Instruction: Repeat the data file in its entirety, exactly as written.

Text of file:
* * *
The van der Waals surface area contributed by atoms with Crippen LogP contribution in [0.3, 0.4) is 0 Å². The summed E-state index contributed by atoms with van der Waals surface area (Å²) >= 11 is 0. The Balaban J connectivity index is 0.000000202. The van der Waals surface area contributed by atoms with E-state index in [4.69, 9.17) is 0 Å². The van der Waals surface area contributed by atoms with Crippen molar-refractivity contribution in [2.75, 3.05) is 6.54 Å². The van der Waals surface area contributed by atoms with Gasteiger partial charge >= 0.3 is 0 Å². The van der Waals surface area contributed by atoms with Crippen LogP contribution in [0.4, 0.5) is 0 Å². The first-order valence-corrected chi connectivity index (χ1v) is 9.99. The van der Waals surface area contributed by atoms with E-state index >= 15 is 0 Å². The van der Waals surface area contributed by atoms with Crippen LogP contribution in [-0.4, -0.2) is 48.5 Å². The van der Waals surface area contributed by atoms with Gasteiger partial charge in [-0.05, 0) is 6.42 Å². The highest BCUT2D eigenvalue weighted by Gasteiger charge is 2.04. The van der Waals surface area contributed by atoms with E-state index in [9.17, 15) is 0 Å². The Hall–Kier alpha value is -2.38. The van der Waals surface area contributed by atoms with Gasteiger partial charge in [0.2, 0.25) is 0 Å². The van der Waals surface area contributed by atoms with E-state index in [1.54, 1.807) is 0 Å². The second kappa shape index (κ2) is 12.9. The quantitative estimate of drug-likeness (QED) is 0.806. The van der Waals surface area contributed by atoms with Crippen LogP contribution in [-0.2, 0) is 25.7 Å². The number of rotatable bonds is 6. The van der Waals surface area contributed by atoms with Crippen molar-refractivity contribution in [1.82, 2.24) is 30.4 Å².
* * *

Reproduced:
The van der Waals surface area contributed by atoms with Crippen LogP contribution in [0.3, 0.4) is 0 Å². The summed E-state index contributed by atoms with van der Waals surface area (Å²) >= 11 is 0. The Balaban J connectivity index is 0.000000202. The van der Waals surface area contributed by atoms with E-state index in [4.69, 9.17) is 0 Å². The van der Waals surface area contributed by atoms with Crippen molar-refractivity contribution in [2.75, 3.05) is 6.54 Å². The van der Waals surface area contributed by atoms with Gasteiger partial charge >= 0.3 is 0 Å². The van der Waals surface area contributed by atoms with Crippen LogP contribution in [0.4, 0.5) is 0 Å². The first-order valence-corrected chi connectivity index (χ1v) is 9.99. The van der Waals surface area contributed by atoms with E-state index >= 15 is 0 Å². The van der Waals surface area contributed by atoms with Crippen LogP contribution in [-0.4, -0.2) is 48.5 Å². The van der Waals surface area contributed by atoms with Gasteiger partial charge in [-0.05, 0) is 6.42 Å². The highest BCUT2D eigenvalue weighted by Gasteiger charge is 2.04. The van der Waals surface area contributed by atoms with E-state index in [9.17, 15) is 0 Å². The Hall–Kier alpha value is -2.38. The van der Waals surface area contributed by atoms with Gasteiger partial charge in [0.2, 0.25) is 0 Å². The van der Waals surface area contributed by atoms with E-state index in [1.54, 1.807) is 0 Å². The second kappa shape index (κ2) is 12.9. The quantitative estimate of drug-likeness (QED) is 0.806. The van der Waals surface area contributed by atoms with Crippen LogP contribution in [-0.2, 0) is 25.7 Å². The number of rotatable bonds is 6. The van der Waals surface area contributed by atoms with Crippen molar-refractivity contribution in [1.82, 2.24) is 30.4 Å².